Albemarle County – Adjusted for inflation, Albemarle County’s total spending increased by over 136% during the study period while population and school enrollment increased by 39.7% and 24.5% respectively. Inflation adjusted per capita spending increased 75.43% since 1990, which equates to an annual increase of per capita spending of 2.92% in excess of inflation.
The 2009 LGSI in Albemarle County was 172.71. Since 2005, Albemarle’s LGSI has increased 27.70 points the highest of any locality in the study.
Fluvanna County – During the study period (1990-2009), Fluvanna more than doubled in population (114%). Correspondingly, school enrollment in Fluvanna County increased nearly 75%. The rate of increase in both population and school enrollment was the highest in the region.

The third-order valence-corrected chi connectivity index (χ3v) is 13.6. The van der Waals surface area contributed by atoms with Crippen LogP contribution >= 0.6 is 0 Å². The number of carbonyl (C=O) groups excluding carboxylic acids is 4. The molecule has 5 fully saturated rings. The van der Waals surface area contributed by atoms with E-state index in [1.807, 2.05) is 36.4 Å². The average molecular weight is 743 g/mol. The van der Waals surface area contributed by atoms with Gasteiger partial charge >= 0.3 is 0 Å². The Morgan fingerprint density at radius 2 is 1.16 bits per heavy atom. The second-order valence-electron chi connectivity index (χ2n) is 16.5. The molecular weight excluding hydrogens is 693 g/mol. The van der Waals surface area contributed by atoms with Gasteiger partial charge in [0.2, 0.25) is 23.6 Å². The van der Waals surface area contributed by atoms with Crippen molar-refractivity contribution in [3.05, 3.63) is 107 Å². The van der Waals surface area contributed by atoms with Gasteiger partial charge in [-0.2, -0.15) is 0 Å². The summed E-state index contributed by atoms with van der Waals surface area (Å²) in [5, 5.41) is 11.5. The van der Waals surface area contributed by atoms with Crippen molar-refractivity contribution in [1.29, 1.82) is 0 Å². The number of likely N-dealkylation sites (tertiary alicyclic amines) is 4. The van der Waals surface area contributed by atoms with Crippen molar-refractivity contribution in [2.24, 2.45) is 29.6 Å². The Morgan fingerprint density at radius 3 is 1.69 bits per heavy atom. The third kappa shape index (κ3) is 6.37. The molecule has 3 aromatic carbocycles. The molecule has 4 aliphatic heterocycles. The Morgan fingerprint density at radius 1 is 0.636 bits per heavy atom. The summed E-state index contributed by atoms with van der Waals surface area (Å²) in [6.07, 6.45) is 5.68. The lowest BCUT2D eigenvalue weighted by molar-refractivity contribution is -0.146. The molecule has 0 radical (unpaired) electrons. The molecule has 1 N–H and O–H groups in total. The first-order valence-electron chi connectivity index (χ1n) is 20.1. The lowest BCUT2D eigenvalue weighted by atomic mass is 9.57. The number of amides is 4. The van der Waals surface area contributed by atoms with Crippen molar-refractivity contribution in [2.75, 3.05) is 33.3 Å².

With an increase of 23.96 points, Fluvanna is second only to Albemarle in LGSI growth since 2005. The rural nature of Fluvanna County (93 persons per square mile) is likely also a contributing factor to the low LGSI.
Greene County – Other than Charlottesville, Greene County is the smallest locality (geographically) included in this study. With 156.58 square miles of land area and 18,112 residents, Greene County has a population density of 116 persons per square mile. During the study period (1990-2009), Greene County experienced a population increase of 75.90% and a school enrollment increase of 57.73%, the 2nd highest rates of increase (behind Fluvanna).
On a per capita basis the increase in inflation adjusted operating expenditures was 58.29%. Comparatively, Greene County’s LGSI of 156.17 in 2009 is below that of Albemarle and Charlottesville but above Louisa, Nelson, and Fluvanna. In the last four years, Greene’s LGSI has grown 18.5 points (only Nelson has grown less).